The equality watchdog is considering taking action to tackle discrimination in the way decisions are made in the social security system, it revealed this morning.
Although the Equality and Human Rights Commission (EHRC) has not provided any further details, it released a statement this morning (Thursday) in response to continuing calls for action from Labour MP Debbie Abrahams.
She had told Disability News Service (DNS) yesterday that evidence from disabled people about their appalling experiences of benefit assessments was helping to build a case to persuade EHRC to launch an inquiry into links between the government’s actions and the deaths of claimants.
Abrahams (pictured) has met with EHRC to discuss her concerns about the actions of the Department for Work and Pensions (DWP), following a letter she wrote to the watchdog in June.
She asked EHRC in her letter to investigate why ministers hid documents from Dr Paul Litchfield, their own independent reviewer of the work capability assessment (WCA), when they knew the information would link the “fitness for work” test to the deaths of disabled benefit claimants.
And she told EHRC of her “grave concerns” about how DWP investigates deaths linked to its activity, and the lack of official scrutiny of the treatment of disabled people by DWP and its private sector contractors, Maximus, Capita and Atos, which carry out assessments.
Abrahams is working with disability blogger Dr Chris Whitaker, who has so far collected 570 stories in less than two months from disabled people who have been through the personal independence payment (PIP) assessment system.
DNS spent months investigating allegations of dishonesty by PIP assessors in late 2016 and throughout 2017, hearing eventually from more than 250 disabled people in less than a year about how they had been unfairly deprived of their benefits.
And last month, DNS revealed that PIP claimants are now almost twice as likely to win their tribunal appeal than claimants of disability living allowance – which is being replaced by PIP for working-age claimants – were almost a decade ago.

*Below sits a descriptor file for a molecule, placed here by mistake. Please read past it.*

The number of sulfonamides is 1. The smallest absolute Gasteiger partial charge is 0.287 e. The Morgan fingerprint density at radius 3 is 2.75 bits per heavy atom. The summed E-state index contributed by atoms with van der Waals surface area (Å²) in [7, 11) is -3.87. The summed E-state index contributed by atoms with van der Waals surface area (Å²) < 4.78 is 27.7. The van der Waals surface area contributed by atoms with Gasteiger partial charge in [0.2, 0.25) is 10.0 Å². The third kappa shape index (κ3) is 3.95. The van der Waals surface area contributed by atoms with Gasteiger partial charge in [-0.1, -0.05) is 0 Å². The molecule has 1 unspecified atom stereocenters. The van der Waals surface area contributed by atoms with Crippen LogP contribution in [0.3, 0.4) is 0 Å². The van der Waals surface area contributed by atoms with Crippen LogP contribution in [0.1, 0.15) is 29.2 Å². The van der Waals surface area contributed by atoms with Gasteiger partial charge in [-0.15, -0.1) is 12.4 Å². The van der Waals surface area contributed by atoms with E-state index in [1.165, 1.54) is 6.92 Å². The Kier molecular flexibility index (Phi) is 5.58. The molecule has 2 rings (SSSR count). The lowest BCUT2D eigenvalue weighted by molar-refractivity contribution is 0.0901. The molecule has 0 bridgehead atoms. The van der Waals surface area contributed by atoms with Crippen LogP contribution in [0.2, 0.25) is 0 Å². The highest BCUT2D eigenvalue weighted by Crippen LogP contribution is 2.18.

Abrahams said she had been campaigning for urgent reform to the assessment processes for PIP and employment and support allowance (ESA) for several years.
She said: “The harm, and even the deaths of claimants following these assessments and PIP or ESA support being disallowed, is well documented.
“That these assessments are government policy and government commissioned beggars belief.
“Disability News Service’s lengthy investigation into the information shared with the independent experts reviewing the work capability assessment uncovered grave concerns about the department’s investigation into, and recording of, claimant deaths that may be associated with DWP activity.”
She said that the collation of assessment cases via Whitaker’s website, and elsewhere, was now “building the evidence” to try to persuade EHRC to carry out an inquiry.
An EHRC spokesperson said: “We are currently reviewing what potential work we might undertake to tackle discriminatory decision-making in the social security system.
“We will respond to Debbie Abrahams in due course.”
DWP has previously insisted that it “co-operated fully with the Litchfield reviews, and shared all relevant information which was requested by Dr Litchfield and his team” and told DNS that it “was not asked by Dr Litchfield or his review for information on the specific cases you refer to”.
It has repeatedly defended the PIP assessment system, and earlier this month said: “We want the assessment process to work well for everyone and have made significant improvements, including introducing ESA life-long awards and light-touch 10-year PIP reviews for those with the most serious, life-long conditions.
“The number of complaints about PIP assessments represents one per cent of the total number of individuals assessed.”
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